People with cancer who exercise generally have a better prognosis than inactive patients.
Now, researchers at Karolinska Institutet in Sweden have found a likely explanation of why exercise helps slow down cancer growth in mice: Physical activity changes the metabolism of the immune system’s cytotoxic T cells and thereby improves their ability to attack cancer cells. The study is published in the journal eLife.
“The biology behind the positive effects of exercise can provide new insights into how the body maintains health as well as help us design and improve treatments against cancer,” says Randall Johnson, professor at the Department of Cell and Molecular Biology, Karolinska Institutet, and the study’s corresponding author.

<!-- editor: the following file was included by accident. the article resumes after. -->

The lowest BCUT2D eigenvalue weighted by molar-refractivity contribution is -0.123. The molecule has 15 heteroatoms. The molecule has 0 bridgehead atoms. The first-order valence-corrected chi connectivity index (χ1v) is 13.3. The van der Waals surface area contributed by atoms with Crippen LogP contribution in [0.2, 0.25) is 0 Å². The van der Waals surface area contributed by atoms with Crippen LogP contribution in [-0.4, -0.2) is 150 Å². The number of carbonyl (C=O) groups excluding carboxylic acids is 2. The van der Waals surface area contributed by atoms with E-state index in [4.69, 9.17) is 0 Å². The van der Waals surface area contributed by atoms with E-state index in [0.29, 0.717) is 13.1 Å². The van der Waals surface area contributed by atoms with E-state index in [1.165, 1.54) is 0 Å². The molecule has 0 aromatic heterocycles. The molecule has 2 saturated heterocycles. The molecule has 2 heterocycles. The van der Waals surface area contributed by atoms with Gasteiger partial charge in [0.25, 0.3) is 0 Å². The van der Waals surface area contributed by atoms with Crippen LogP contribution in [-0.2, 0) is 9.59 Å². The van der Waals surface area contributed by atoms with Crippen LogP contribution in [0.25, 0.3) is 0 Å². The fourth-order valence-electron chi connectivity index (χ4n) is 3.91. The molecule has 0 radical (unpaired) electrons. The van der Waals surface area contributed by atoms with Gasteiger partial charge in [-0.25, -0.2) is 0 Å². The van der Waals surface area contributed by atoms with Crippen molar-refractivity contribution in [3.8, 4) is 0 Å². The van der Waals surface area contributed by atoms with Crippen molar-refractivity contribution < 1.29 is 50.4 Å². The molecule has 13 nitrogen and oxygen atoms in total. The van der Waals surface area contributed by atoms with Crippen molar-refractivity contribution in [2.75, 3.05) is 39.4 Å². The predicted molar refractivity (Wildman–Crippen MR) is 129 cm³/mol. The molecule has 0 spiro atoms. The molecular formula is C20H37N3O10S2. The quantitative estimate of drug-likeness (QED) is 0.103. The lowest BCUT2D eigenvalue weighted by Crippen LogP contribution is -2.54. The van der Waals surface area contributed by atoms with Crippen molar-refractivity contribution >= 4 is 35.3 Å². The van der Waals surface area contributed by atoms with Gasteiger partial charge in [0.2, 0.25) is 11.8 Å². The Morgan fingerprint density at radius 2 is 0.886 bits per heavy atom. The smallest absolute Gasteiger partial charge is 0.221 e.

Prior research has shown that physical activity can prevent unhealth as well as improve the prognosis of several diseases including various forms of cancer. Exactly how exercise exerts its protective effects against cancer is, however, still unknown, especially when it comes to the biological mechanisms. One plausible explanation is that physical activity activates the immune system and thereby bolsters the body’s ability to prevent and inhibit cancer growth.
In this study, researchers at Karolinska Institutet expanded on this hypothesis by examining how the immune system’s cytotoxic T cells, that is white blood cells specialized in killing cancer cells, respond to exercise.